Electrical and Thermal Behaviour of Metallurgical Furnaces
Efficient production of metals requires extremely high temperatures within large furnaces. This heat is obtained through huge amounts of electrical energy. There is a great need for a better understanding of the interdependent mechanisms inside these furnaces, in particular between the electrical currents, the temperature distribution, the chemical reactions and the flow of the material. Due to the high temperatures within the furnaces, accurate internal measurements are almost impossible to achieve, therefore mathematical models are required to ascertain the behaviour. This insight is vital in understanding how to optimise the process and minimise the energy needed to obtain a satisfactory product.
Through collaboration with Teknova and the ElMet project, this work is the focus of my PhD research. Thus far, I have concentrated on understanding the electrical component of such furnaces, with particular emphasis on the impact of constrictive resistance within granular material. Constrictive resistance is the constituent of contact resistance associated with electric current flowing through a very small interface from one material to another. Through the use of asymptotic analysis, we can understand the behaviour of electric current on a microscopic scale, i.e. within a particle, and hence by applying mathematical homogenisation techniques, we can gain insight into how the current behaves on the macroscopic scale, that is, throughout the furnace.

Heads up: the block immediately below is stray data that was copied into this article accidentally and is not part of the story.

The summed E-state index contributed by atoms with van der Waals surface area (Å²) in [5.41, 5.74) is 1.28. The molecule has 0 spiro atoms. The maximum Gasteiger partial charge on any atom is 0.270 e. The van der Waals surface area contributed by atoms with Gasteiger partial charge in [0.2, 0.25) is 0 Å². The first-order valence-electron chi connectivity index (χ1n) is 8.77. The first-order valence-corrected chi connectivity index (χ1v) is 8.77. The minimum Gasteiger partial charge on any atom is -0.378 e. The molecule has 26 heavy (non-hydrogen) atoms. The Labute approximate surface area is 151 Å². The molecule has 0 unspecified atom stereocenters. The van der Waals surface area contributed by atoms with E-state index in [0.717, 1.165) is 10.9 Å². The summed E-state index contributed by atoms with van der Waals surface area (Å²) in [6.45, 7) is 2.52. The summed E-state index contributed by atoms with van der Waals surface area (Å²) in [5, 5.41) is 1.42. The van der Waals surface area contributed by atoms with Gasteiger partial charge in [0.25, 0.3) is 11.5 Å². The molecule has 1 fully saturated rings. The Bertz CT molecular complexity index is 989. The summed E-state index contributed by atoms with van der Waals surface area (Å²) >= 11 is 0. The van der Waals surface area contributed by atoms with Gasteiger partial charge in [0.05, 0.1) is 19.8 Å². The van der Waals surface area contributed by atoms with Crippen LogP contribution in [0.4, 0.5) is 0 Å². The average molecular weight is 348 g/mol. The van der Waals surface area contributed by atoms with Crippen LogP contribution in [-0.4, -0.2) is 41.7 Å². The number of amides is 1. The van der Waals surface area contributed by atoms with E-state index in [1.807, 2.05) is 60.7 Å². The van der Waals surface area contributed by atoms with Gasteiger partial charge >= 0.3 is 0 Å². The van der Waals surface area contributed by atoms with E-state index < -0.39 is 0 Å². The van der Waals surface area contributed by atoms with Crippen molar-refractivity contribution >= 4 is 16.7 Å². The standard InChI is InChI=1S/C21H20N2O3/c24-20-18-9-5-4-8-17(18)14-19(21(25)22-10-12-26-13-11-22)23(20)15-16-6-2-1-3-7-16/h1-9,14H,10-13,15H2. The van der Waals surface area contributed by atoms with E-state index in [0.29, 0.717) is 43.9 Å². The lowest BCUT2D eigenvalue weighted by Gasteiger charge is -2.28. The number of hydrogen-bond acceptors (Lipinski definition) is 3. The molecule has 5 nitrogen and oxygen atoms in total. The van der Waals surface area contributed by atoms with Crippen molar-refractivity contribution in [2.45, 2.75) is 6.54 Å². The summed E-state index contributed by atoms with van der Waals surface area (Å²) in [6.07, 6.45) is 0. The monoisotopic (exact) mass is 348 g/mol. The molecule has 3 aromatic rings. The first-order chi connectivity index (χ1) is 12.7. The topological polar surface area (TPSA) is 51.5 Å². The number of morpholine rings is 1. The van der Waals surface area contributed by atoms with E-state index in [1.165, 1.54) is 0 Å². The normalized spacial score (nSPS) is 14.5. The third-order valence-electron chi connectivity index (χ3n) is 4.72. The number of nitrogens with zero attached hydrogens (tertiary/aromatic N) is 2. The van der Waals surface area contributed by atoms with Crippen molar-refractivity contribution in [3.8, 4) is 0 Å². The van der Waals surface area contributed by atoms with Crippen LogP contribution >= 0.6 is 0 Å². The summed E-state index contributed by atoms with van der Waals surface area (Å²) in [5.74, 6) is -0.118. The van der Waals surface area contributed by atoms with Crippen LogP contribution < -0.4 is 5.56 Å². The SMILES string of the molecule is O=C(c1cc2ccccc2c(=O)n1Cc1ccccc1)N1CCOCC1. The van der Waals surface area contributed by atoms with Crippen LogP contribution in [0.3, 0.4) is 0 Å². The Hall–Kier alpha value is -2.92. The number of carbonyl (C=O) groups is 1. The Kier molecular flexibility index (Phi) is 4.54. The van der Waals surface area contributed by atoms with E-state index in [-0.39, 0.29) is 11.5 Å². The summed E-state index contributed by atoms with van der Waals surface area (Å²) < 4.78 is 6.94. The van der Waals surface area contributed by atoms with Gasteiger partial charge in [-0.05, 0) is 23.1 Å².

Supervisor: Svenn Anton Halvorsen (Teknova)